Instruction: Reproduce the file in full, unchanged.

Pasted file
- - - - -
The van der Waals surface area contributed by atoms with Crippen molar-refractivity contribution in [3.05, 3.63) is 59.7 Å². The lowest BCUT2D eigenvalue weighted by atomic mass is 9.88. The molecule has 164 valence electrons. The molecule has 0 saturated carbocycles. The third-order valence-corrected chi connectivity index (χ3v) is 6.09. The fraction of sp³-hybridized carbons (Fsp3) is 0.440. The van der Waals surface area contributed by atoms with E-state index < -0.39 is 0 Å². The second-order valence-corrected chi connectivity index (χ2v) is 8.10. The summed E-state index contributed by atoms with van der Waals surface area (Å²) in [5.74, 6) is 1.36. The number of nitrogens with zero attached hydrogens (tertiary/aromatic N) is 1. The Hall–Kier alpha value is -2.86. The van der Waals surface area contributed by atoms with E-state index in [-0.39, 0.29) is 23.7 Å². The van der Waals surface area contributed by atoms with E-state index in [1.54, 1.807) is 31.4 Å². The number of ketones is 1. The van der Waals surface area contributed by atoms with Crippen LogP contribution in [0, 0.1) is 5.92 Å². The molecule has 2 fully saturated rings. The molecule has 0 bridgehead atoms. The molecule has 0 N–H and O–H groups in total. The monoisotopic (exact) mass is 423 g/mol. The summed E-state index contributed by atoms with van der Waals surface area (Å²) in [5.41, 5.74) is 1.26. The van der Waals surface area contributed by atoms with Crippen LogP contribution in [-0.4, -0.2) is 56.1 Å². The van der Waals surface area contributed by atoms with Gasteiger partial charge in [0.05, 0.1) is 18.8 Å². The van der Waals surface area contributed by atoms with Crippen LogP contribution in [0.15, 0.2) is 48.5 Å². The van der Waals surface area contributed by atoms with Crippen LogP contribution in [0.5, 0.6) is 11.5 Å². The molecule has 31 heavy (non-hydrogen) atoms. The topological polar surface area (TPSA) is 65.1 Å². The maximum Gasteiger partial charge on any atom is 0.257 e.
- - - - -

The van der Waals surface area contributed by atoms with Crippen molar-refractivity contribution in [3.05, 3.63) is 59.7 Å². The lowest BCUT2D eigenvalue weighted by atomic mass is 9.88. The molecule has 164 valence electrons. The molecule has 0 saturated carbocycles. The third-order valence-corrected chi connectivity index (χ3v) is 6.09. The fraction of sp³-hybridized carbons (Fsp3) is 0.440. The van der Waals surface area contributed by atoms with E-state index < -0.39 is 0 Å². The second-order valence-corrected chi connectivity index (χ2v) is 8.10. The summed E-state index contributed by atoms with van der Waals surface area (Å²) in [5.74, 6) is 1.36. The number of nitrogens with zero attached hydrogens (tertiary/aromatic N) is 1. The Hall–Kier alpha value is -2.86. The van der Waals surface area contributed by atoms with E-state index in [-0.39, 0.29) is 23.7 Å². The van der Waals surface area contributed by atoms with E-state index in [1.54, 1.807) is 31.4 Å². The number of ketones is 1. The van der Waals surface area contributed by atoms with Crippen LogP contribution in [0, 0.1) is 5.92 Å². The molecule has 2 fully saturated rings. The molecule has 0 bridgehead atoms. The molecule has 0 N–H and O–H groups in total. The monoisotopic (exact) mass is 423 g/mol. The summed E-state index contributed by atoms with van der Waals surface area (Å²) in [5.41, 5.74) is 1.26. The van der Waals surface area contributed by atoms with Crippen LogP contribution in [-0.4, -0.2) is 56.1 Å². The van der Waals surface area contributed by atoms with Gasteiger partial charge in [0.05, 0.1) is 18.8 Å². The van der Waals surface area contributed by atoms with Crippen LogP contribution in [0.15, 0.2) is 48.5 Å². The van der Waals surface area contributed by atoms with Crippen LogP contribution in [0.5, 0.6) is 11.5 Å². The molecule has 31 heavy (non-hydrogen) atoms. The topological polar surface area (TPSA) is 65.1 Å². The maximum Gasteiger partial charge on any atom is 0.257 e.